Technofuturism

The Future of Cars

I claim no expertise on anything that this piece talks about. Almost anything I say on this topic could be laughably wrong or foolish. I decided to do it anyway.

Some people think cars in the future will look massively different–three-wheeled, pod-shaped, etc–I do not. I think predictions like that are generally a mistake. Before I explain that though, let me tell you why the cars of the future are probably going to electric.

The question of what will make cars move in the future was a pretty hot topic five years ago, when everyone seemed convinced that hydrogen was the solution. I think all that fervor died down because hydrogen is a gas at room temperature and thus hard to contain (and when contained, prone to explosions). It took a while, but we now realize we won’t solve that problem soon.

Two fuels still enjoy some place is the public imagination: biodiesel and ethanol. They both have a huge drawback: neither is ready to be the primary thing propelling cars forward. While I think both have the potential to move some cars in the future, I expect they’ll stay pretty firmly in liquefied natural gas territory. (LNG fuels many small municipal fleets,  it never has and probably never will be the primary fuel used by the public at large.) Here’s why.

Biodiesel’s fun. Who doesn’t want their car exhaust to smell like french fries? The big issue is, excess cooking grease could, at best, fuel 1% of the cars currently in existence. We’re promised algae-based diesel, but no one has yet produced it at commercial scale. This is, in short, the hydrogen problem. (That is: we’ll be ready within five ten twenty etc years.)

Ethanol, dispensing with the particular issues of the corn-based stuff, has the primary issue of competing directly with our food and libation supply. All corn, sugarcane, potatoes, and whatever else we might make into alcohol to run our cars takes away from our ability to eat or drink those agriculture products. Simply, there is no way we can today grow enough of edible crops to feed the world and run our auto fleet. “Cellulosic ethanol” promises to take the parts of plants we currently consider waste and turn that into alcohol. But it, like algae-derived biodiesel and safely stored hydrogen, is currently vaporware.

And so we’re left with the one thing we know we could make with today’s technology: the electrified car fleet. Unlike the other technologies discussed, electricity is currently created from diversified sources at huge volumes. And while the gripe that much of that production is from dirty, finite resources shouldn’t be ignored, our electricity generation has gotten cleaner and more renewable through the century we’ve been doing it. And as the diversity and renewability our energy production increased, we’d automatically make our existing car fleet cleaner and more reliable. This is not true any other technology under consideration.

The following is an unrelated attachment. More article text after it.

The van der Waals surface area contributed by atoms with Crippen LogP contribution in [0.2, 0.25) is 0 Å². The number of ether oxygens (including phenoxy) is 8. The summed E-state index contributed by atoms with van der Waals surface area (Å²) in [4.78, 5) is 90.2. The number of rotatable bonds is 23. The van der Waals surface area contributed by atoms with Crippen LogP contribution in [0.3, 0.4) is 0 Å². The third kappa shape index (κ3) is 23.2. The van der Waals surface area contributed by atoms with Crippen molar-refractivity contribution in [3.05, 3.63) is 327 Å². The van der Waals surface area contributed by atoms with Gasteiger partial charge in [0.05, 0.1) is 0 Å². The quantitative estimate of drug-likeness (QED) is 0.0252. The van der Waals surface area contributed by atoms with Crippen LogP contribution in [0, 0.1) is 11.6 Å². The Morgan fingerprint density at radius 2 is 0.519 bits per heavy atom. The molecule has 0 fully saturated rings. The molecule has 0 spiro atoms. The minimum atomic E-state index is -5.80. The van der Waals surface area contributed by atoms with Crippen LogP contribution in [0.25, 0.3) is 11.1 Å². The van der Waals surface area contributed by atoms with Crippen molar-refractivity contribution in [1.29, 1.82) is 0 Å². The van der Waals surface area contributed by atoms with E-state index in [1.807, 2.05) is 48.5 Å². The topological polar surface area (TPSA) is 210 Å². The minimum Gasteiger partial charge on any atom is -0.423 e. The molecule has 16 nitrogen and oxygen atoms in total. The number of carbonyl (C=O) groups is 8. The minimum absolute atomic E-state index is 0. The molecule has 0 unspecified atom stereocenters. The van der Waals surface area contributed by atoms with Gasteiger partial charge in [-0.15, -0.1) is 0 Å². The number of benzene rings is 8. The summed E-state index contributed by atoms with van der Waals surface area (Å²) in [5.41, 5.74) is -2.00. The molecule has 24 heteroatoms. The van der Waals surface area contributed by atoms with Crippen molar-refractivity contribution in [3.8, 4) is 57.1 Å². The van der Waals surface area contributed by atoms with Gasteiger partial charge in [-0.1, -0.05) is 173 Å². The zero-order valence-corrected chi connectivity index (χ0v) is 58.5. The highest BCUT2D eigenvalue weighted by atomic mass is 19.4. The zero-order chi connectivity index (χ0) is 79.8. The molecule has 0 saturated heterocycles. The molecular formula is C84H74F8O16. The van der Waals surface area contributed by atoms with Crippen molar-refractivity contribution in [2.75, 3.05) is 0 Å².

The real question, then, is how will we fuel up our cars with this electricity? And I think the solution is so painfully obvious that I’m astounded I’ve been hearing so much recently about all manner of businesses trying different design and distribution plans for vehicle recharging stations. Swappable batteries (a compliment, not replacement for home-charging stations) are the future. They have to be.

If I have a Tesla today and I want to drive across America today with any speed, I need to get another car. While the Tesla does have impressive aerodynamics and top speed, the four hour stops to charge up would slow the trip to a crawl.

The obvious solution is that all cars in the future should run on massive swappable rechargeables made to a commodity standard–think rechargeable AAs, but a lot bigger–that are sold charged at every single one of those places we today call “gas stations.” Your car would house somewhere between 6 and 60 of these rechargeable under it’s hood (remember, electric cars have small motors at the wheels, not huge engines under the hood), depending on it’s weight, size, and desired travel distance. When you needed more power without the time to recharge, you’d pull up to a “gas station” and swap them out. (They would then charge those that came out of your car, and pass them on to the next person in need.)

Convenience and accessibility in refueling aren’t the only reasons cars would look much the same as they do now. There’s also the practical argument that the basic shape used industry-wide today has pretty excellent safety and creature comfort advantages over anything different anyone has dreamed up. Lacking a good reason for something to change, a futurecaster is sure to go wrong by predicting that it will.

While I’m sure I could go on with more details that the future is likely to prove incorrect, I’ll stop. I gave you a pretty good blueprint for getting rich (or poor) in the next 40 years, and that’s enough for today.

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